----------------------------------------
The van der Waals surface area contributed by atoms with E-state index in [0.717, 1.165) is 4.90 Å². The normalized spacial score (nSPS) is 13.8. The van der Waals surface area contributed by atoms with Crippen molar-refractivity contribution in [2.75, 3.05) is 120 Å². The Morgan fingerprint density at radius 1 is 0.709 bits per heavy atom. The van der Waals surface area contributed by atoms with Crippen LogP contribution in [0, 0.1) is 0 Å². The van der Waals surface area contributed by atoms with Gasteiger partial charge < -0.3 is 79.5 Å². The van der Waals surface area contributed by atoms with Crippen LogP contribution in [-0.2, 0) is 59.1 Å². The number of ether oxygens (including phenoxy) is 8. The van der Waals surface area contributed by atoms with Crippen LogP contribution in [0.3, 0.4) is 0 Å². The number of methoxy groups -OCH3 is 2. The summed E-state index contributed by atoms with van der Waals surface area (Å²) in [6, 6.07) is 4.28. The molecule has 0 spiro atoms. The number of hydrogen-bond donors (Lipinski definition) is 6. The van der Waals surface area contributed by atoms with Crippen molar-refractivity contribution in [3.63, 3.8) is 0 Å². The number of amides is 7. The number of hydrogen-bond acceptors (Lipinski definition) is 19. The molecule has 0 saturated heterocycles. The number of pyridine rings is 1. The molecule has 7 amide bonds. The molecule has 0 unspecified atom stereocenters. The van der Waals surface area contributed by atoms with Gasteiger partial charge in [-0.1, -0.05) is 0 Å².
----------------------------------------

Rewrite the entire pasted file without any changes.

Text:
The van der Waals surface area contributed by atoms with E-state index in [0.717, 1.165) is 4.90 Å². The normalized spacial score (nSPS) is 13.8. The van der Waals surface area contributed by atoms with Crippen molar-refractivity contribution in [2.75, 3.05) is 120 Å². The Morgan fingerprint density at radius 1 is 0.709 bits per heavy atom. The van der Waals surface area contributed by atoms with Crippen LogP contribution in [0, 0.1) is 0 Å². The van der Waals surface area contributed by atoms with Gasteiger partial charge < -0.3 is 79.5 Å². The van der Waals surface area contributed by atoms with Crippen LogP contribution in [-0.2, 0) is 59.1 Å². The number of ether oxygens (including phenoxy) is 8. The van der Waals surface area contributed by atoms with Crippen LogP contribution in [0.3, 0.4) is 0 Å². The number of methoxy groups -OCH3 is 2. The summed E-state index contributed by atoms with van der Waals surface area (Å²) in [6, 6.07) is 4.28. The molecule has 0 spiro atoms. The number of hydrogen-bond donors (Lipinski definition) is 6. The van der Waals surface area contributed by atoms with Crippen molar-refractivity contribution in [3.63, 3.8) is 0 Å². The number of amides is 7. The number of hydrogen-bond acceptors (Lipinski definition) is 19. The molecule has 0 saturated heterocycles. The number of pyridine rings is 1. The molecule has 7 amide bonds. The molecule has 0 unspecified atom stereocenters. The van der Waals surface area contributed by atoms with Gasteiger partial charge in [-0.1, -0.05) is 0 Å².